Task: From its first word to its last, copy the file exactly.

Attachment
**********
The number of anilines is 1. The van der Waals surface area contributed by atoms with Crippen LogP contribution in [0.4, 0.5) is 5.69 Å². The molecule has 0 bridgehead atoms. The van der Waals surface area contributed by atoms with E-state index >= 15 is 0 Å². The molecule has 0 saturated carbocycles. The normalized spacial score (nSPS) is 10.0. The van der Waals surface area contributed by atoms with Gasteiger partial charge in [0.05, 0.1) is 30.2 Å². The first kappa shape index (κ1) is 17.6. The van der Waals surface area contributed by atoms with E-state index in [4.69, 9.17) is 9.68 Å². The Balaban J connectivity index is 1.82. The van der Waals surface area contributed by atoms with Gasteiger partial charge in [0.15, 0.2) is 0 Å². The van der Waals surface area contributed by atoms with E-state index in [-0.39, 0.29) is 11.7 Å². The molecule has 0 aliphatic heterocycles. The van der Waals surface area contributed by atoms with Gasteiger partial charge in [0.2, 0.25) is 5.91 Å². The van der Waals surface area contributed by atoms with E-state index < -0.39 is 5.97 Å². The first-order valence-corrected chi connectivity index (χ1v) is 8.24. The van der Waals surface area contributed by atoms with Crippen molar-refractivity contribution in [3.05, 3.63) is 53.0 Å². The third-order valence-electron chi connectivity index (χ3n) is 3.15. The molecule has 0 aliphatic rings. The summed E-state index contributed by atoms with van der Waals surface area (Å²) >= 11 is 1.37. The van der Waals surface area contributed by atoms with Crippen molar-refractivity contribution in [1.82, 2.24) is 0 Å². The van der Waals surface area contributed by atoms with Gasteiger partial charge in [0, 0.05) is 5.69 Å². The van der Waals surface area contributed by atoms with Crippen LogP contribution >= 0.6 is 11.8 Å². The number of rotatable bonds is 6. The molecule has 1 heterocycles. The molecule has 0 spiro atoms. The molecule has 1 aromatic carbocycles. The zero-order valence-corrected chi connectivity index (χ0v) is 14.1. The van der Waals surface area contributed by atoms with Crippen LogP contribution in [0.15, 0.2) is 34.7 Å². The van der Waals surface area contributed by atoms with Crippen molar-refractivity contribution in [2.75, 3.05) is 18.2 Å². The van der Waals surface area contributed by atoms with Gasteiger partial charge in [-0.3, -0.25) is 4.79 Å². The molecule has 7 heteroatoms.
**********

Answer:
The number of anilines is 1. The van der Waals surface area contributed by atoms with Crippen LogP contribution in [0.4, 0.5) is 5.69 Å². The molecule has 0 bridgehead atoms. The van der Waals surface area contributed by atoms with E-state index >= 15 is 0 Å². The molecule has 0 saturated carbocycles. The normalized spacial score (nSPS) is 10.0. The van der Waals surface area contributed by atoms with Gasteiger partial charge in [0.05, 0.1) is 30.2 Å². The first kappa shape index (κ1) is 17.6. The van der Waals surface area contributed by atoms with E-state index in [4.69, 9.17) is 9.68 Å². The Balaban J connectivity index is 1.82. The van der Waals surface area contributed by atoms with Gasteiger partial charge in [0.15, 0.2) is 0 Å². The van der Waals surface area contributed by atoms with E-state index in [-0.39, 0.29) is 11.7 Å². The molecule has 0 aliphatic heterocycles. The van der Waals surface area contributed by atoms with Gasteiger partial charge in [0.2, 0.25) is 5.91 Å². The van der Waals surface area contributed by atoms with E-state index < -0.39 is 5.97 Å². The first-order valence-corrected chi connectivity index (χ1v) is 8.24. The van der Waals surface area contributed by atoms with Crippen molar-refractivity contribution in [3.05, 3.63) is 53.0 Å². The third-order valence-electron chi connectivity index (χ3n) is 3.15. The molecule has 0 aliphatic rings. The summed E-state index contributed by atoms with van der Waals surface area (Å²) >= 11 is 1.37. The van der Waals surface area contributed by atoms with Crippen molar-refractivity contribution in [1.82, 2.24) is 0 Å². The van der Waals surface area contributed by atoms with Gasteiger partial charge in [0, 0.05) is 5.69 Å². The van der Waals surface area contributed by atoms with Crippen LogP contribution >= 0.6 is 11.8 Å². The number of rotatable bonds is 6. The molecule has 1 heterocycles. The molecule has 0 spiro atoms. The molecule has 1 aromatic carbocycles. The zero-order valence-corrected chi connectivity index (χ0v) is 14.1. The van der Waals surface area contributed by atoms with Crippen LogP contribution in [0.15, 0.2) is 34.7 Å². The van der Waals surface area contributed by atoms with Crippen molar-refractivity contribution in [2.75, 3.05) is 18.2 Å². The van der Waals surface area contributed by atoms with Gasteiger partial charge in [-0.3, -0.25) is 4.79 Å². The molecule has 7 heteroatoms.